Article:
Researchers reveal anticancer property of nanomaterials with mitosis-targeting mechanism
A research group led by Prof. Li Hongchang from the Shenzhen Institutes of Advanced Technology (SIAT) of the Chinese Academy of Sciences has identified a novel anticancer property of black phosphorus (BP) nanomaterials with mitosis-targeting mechanism.
Their findings were published in Nature Nanotechnology on August 5.
Nanomaterials have shown great promise in cancer therapy. However, whether a certain nanomaterial can target a specific organelle or even a specific biomolecule to elicit a specific cellular effect as in the case of many commonly used small molecular drugs remains largely unknown, which prevent their inclusion into mainstream clinical applications.
In this study, the researchers discovered a novel nano-biological effect where BP nanomaterials directly affect the core of all mitotic life as well as the cell cycle's centrosome machinery, and consequently present anticancer promise.
At the molecular level, they further identified the mitotic kinase PLK1 as a specific target of BP nanomaterials in cell cycle progression.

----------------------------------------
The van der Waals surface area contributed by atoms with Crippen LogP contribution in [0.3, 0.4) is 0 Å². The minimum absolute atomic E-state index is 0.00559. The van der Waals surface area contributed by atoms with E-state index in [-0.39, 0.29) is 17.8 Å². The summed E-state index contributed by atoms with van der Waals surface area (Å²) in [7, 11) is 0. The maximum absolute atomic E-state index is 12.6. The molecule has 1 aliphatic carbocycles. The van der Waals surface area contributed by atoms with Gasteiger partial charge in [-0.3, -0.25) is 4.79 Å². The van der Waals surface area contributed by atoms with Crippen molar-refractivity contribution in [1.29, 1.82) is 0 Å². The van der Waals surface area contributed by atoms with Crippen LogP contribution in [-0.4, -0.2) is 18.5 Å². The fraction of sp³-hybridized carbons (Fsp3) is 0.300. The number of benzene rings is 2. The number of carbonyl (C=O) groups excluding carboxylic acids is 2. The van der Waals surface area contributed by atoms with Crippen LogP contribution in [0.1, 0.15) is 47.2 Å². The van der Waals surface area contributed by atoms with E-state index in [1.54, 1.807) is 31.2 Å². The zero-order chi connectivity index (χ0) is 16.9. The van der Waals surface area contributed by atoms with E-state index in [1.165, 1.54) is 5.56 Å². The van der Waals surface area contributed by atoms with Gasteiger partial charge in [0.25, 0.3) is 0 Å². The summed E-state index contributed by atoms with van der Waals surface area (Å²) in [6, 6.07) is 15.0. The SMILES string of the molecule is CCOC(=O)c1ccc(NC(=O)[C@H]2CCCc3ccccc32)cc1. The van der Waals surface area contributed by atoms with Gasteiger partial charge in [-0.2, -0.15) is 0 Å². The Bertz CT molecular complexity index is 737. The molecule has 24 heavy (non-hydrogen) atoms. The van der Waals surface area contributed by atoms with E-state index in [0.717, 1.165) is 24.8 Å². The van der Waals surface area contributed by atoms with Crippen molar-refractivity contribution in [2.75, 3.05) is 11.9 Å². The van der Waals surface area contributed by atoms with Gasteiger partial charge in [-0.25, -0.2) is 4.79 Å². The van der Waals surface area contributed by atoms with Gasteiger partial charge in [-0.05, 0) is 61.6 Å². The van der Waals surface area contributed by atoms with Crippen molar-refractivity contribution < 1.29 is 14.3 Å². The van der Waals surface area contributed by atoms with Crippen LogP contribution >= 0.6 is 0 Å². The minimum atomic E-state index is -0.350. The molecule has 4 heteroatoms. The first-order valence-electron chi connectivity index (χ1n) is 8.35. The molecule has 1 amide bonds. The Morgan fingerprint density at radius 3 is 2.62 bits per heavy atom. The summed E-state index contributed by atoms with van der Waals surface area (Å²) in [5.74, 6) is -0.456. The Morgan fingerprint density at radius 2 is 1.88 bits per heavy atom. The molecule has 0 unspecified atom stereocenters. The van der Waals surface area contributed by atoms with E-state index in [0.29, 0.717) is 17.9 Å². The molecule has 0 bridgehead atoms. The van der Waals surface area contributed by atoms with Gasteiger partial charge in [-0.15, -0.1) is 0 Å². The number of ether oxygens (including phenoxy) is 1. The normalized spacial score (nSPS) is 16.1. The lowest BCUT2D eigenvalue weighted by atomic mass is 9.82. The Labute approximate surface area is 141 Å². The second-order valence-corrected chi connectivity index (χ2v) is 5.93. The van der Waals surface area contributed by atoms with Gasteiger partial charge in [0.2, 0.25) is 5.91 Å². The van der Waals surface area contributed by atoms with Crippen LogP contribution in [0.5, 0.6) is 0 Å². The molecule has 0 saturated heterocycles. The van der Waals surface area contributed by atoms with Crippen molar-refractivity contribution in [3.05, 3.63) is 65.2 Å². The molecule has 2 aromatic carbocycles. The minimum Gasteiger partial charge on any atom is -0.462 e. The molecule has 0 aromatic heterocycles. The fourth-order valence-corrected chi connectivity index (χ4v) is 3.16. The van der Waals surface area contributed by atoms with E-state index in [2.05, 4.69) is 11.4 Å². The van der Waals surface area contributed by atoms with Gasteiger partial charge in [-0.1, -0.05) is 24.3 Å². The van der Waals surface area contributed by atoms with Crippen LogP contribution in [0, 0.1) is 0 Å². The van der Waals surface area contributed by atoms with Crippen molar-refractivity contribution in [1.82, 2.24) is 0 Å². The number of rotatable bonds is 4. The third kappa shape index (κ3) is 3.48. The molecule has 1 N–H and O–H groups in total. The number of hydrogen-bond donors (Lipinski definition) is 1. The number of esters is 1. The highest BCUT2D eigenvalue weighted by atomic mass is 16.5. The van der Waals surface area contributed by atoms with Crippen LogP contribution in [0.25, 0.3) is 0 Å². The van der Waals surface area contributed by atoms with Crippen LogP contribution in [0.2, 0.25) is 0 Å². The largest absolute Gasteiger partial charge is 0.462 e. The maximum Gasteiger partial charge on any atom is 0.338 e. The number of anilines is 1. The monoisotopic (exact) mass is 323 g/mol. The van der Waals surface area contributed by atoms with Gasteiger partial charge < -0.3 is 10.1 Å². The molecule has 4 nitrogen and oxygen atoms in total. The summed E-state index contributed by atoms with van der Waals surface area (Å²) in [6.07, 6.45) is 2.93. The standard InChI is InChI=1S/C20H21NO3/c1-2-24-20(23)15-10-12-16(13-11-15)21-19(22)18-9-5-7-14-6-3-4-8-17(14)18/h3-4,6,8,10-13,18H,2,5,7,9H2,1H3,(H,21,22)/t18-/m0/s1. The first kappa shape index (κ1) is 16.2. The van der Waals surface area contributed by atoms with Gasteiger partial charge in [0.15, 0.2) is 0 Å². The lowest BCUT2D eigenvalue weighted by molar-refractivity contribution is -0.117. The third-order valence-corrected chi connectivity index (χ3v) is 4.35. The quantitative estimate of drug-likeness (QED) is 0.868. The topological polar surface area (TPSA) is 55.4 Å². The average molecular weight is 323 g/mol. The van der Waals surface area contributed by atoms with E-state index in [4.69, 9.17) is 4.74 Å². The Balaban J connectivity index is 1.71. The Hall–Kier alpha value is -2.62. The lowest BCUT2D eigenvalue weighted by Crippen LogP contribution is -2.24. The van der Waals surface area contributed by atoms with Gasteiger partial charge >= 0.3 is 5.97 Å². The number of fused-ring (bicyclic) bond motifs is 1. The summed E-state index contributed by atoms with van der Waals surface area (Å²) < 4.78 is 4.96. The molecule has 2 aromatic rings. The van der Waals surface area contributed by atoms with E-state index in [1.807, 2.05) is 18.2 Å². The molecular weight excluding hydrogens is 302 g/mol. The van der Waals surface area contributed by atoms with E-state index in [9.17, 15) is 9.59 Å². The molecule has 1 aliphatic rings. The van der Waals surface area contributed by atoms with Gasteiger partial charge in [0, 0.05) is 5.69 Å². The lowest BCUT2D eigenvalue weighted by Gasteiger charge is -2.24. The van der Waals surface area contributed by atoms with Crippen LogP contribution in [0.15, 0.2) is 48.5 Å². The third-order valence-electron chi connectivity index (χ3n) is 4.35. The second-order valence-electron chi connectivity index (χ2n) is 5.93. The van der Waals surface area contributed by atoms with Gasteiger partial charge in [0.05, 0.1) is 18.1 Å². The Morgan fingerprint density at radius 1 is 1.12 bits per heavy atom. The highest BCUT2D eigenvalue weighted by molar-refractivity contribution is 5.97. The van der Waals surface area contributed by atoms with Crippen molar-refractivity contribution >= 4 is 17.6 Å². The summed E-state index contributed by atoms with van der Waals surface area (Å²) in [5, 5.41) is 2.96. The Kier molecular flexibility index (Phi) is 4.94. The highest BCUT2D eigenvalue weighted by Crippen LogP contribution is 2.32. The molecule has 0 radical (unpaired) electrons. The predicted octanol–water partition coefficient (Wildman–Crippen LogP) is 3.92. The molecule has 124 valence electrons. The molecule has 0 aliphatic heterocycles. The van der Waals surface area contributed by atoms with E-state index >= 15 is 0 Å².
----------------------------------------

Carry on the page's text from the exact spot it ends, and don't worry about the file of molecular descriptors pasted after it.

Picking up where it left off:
The study reveals a molecular mechanism for the tumoricidal properties of BP and proposes a direction for biomedical application of nanomaterials by exploring their intrinsic bioactivities.
Based on this study, they proposed that every kind of nanomaterial would have some specific interactions with some machinery within the cell, which means that nanomaterials can be applied for real nanomedicine development with their intrinsic nano-bio properties.
More information: Ximing Shao et al, Intrinsic bioactivity of black phosphorus nanomaterials on mitotic centrosome destabilization through suppression of PLK1 kinase, Nature Nanotechnology (2021). DOI: 10.1038/s41565-021-00952-x
Journal information: Nature Nanotechnology
Provided by Chinese Academy of Sciences